Most people do not know this about me, but when I was in high school I listened almost exclusively to classical music.  I was a pretty weird kid.  I liked to not fit in with any one group, and consequently fit in with none of them.  That is not to say that I was without friends, and a few of them remain my best ones to this day.  Still, take your pick of a well-known high school clique.  I was always into sports, and I am pretty athletic, but never played on any teams in high school or hung around with the so-called “jocks.”  Many have… Read more “Amadeus, by Albert W. Vogt III”

Marry Me, by Cameron J. Czaja

For those who were hoping for a review of the latest romantic comedy Marry Me from The Legionnaire, then consider yourself lucky. The reason I’m saying that is because as a depressingly single individual, I had no interest in seeing a film about two people slowly falling in love. Also, even if I really wanted to see it, I wouldn’t have been able to watch and review the weekend it came out due to work and the Super Bowl. Also, with more films coming out and other personal things that I’ve been attending to, I thought I wouldn’t get the opportunity to watch… Read more “Marry Me, by Cameron J. Czaja”

The Dark Knight Rises, by Albert W. Vogt III

What happened between The Dark Knight (2008) and The Dark Knight Rises (2012)?  A little digging will tell you that they were going to bring back the Joker character from The Dark Knight until Heath Ledger passed away.  It is said that, out of respect for Ledger’s performance, director Christopher Nolan did not want to recast the character in The Dark Knight Rises.  This is a memo that was apparently not passed on to either Zach Snyder or Jared Leto in any of the films since Nolan’s trilogy.  Then again, given the completely discombobulated state of the DC cinematic universe, who really knows what happened?  My guess is that Ledger’s unfortunate demise… Read more “The Dark Knight Rises, by Albert W. Vogt III”

The Dark Knight, by Albert W. Vogt III

When Batman Begins premiered in 2005, it marked a departure from the hokey Caped Crusader films that had come to typify the cinematic version of one of the most famous comic book heroes of all time.  When Michael Keaton stopped filling the role after 1992’s Batman Returns, the movies about the title character increasingly became cartoonish and silly.  Michael Keaton’s first Batman (1989) is a classic, and signaled a more serious take on the character.  Post 1992, it seems like someone at the studio said, hey, remember the old television Batman (1966-1968) starring Adam West?  Why do we not do movies more like those episodes because, you know, people liked them,… Read more “The Dark Knight, by Albert W. Vogt III”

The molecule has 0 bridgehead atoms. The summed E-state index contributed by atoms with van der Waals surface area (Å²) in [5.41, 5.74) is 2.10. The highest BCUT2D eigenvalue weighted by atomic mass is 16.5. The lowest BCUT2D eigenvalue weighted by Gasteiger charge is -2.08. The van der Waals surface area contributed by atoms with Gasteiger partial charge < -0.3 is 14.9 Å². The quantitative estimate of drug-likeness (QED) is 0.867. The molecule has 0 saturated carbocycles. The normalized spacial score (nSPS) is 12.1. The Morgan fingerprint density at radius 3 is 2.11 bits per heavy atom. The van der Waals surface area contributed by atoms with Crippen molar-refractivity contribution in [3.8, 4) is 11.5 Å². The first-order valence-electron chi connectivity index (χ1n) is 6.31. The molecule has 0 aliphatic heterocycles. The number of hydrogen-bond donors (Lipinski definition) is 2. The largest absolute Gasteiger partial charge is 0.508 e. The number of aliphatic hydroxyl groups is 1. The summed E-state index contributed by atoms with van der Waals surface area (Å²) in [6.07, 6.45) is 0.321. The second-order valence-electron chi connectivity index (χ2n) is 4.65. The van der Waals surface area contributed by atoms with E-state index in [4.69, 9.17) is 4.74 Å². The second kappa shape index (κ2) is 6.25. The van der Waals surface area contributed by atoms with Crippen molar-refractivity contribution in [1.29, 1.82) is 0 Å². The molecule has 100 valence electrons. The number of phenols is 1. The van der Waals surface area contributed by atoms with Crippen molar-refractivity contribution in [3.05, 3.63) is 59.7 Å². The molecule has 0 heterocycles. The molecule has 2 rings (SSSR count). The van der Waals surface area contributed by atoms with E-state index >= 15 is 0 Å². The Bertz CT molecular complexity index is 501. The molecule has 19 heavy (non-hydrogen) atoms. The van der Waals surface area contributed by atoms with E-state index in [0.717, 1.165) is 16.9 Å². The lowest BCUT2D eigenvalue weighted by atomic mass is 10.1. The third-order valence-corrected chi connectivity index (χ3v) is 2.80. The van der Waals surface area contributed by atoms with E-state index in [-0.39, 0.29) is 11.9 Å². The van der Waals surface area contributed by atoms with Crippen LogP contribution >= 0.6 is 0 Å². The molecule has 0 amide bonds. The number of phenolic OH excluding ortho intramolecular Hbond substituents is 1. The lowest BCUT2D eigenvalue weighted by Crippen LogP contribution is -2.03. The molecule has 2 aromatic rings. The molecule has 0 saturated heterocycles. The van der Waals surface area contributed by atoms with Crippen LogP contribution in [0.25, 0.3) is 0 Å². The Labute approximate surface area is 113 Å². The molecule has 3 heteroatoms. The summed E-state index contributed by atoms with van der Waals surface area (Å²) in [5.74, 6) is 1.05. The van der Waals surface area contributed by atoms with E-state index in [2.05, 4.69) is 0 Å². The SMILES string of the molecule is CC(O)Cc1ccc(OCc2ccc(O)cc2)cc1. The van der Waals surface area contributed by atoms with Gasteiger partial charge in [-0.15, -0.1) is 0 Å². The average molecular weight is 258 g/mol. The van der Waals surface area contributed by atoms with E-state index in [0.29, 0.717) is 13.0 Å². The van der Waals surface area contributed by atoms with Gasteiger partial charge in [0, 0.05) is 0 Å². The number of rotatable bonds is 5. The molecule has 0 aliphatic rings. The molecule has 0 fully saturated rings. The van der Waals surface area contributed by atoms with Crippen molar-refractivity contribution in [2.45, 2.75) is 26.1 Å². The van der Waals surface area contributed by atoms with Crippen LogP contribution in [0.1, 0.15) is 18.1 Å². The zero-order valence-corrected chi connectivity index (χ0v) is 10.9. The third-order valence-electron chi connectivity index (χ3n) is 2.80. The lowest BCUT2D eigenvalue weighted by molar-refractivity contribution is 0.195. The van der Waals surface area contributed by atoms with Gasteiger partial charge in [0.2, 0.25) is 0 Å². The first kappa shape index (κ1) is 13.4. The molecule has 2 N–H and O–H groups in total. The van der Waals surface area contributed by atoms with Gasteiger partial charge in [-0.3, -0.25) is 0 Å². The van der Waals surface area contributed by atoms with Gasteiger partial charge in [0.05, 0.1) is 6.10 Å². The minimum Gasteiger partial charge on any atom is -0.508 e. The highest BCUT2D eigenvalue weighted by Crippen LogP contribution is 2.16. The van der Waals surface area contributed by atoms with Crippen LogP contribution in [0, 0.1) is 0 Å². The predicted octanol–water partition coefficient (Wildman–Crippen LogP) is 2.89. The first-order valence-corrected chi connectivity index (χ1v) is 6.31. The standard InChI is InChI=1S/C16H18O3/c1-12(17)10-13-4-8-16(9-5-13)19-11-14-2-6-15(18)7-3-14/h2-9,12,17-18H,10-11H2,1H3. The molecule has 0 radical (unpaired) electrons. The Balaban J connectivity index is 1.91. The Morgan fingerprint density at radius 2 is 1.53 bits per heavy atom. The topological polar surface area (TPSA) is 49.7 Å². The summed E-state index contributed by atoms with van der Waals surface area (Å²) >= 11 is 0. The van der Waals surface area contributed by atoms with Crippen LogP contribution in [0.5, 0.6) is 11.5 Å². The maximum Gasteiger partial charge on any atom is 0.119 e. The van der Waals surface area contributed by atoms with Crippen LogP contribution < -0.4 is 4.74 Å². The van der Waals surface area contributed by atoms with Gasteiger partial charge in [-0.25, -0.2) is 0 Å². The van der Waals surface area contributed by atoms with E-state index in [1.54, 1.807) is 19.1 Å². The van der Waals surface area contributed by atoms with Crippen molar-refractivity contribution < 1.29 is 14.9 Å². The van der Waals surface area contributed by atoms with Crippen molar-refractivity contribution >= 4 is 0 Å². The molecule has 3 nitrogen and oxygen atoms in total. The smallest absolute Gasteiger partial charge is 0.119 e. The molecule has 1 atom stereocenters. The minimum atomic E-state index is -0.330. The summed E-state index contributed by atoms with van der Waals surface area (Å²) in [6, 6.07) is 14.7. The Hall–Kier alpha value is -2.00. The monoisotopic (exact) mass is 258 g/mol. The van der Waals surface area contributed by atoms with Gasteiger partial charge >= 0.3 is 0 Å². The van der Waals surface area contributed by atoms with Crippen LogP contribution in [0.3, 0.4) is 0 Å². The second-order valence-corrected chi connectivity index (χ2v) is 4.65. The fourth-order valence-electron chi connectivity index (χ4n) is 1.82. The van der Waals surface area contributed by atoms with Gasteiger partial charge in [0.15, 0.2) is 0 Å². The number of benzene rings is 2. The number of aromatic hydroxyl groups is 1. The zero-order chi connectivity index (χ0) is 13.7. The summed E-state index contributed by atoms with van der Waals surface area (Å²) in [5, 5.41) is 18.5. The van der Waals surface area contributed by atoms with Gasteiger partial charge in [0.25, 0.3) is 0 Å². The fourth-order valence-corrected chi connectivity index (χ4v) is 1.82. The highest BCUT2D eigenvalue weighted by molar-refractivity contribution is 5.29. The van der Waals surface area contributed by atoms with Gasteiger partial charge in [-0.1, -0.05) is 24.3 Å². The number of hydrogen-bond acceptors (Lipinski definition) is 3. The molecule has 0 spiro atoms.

The Batman, by Albert W. Vogt III

There are plusses and minuses to the fact that people are coming back to movie theaters.  Before I go further, be it known that I am in favor of seeing figures in seats.  When cinemas first reopened, there were many a night when I was only one of a couple seeing whatever hastily released feature happened to be playing.  There have been a few blockbusters that have come out over the past year that have made it so that, if nothing else, you cannot always have that convenient chair separating you from your neighbor.  I usually use it to place my popcorn, to wait… Read more “The Batman, by Albert W. Vogt III”

Journey 2: The Mysterious Island, by Albert W. Vogt III

What do you get when you are watching your adolescent nieces and you tell them to pick the movie for the evening?  You get Journey 2: The Mysterious Island (2012).  You.  Get. Journey 2: The Mysterious Island.  Actually, I realized something while writing the title for this movie: it can also be read as a sentence.  It is not much, but it is something.  Also, it is a sequel to movie that I think I saw, but long ago forgot, the 2008 Brendan Fraser led Journey to the Center of the Earth.  If all this seems vaguely familiar, it is because these are stories about people who seem to take Jules… Read more “Journey 2: The Mysterious Island, by Albert W. Vogt III”

The Best Years of Our Lives, by Albert W. Vogt III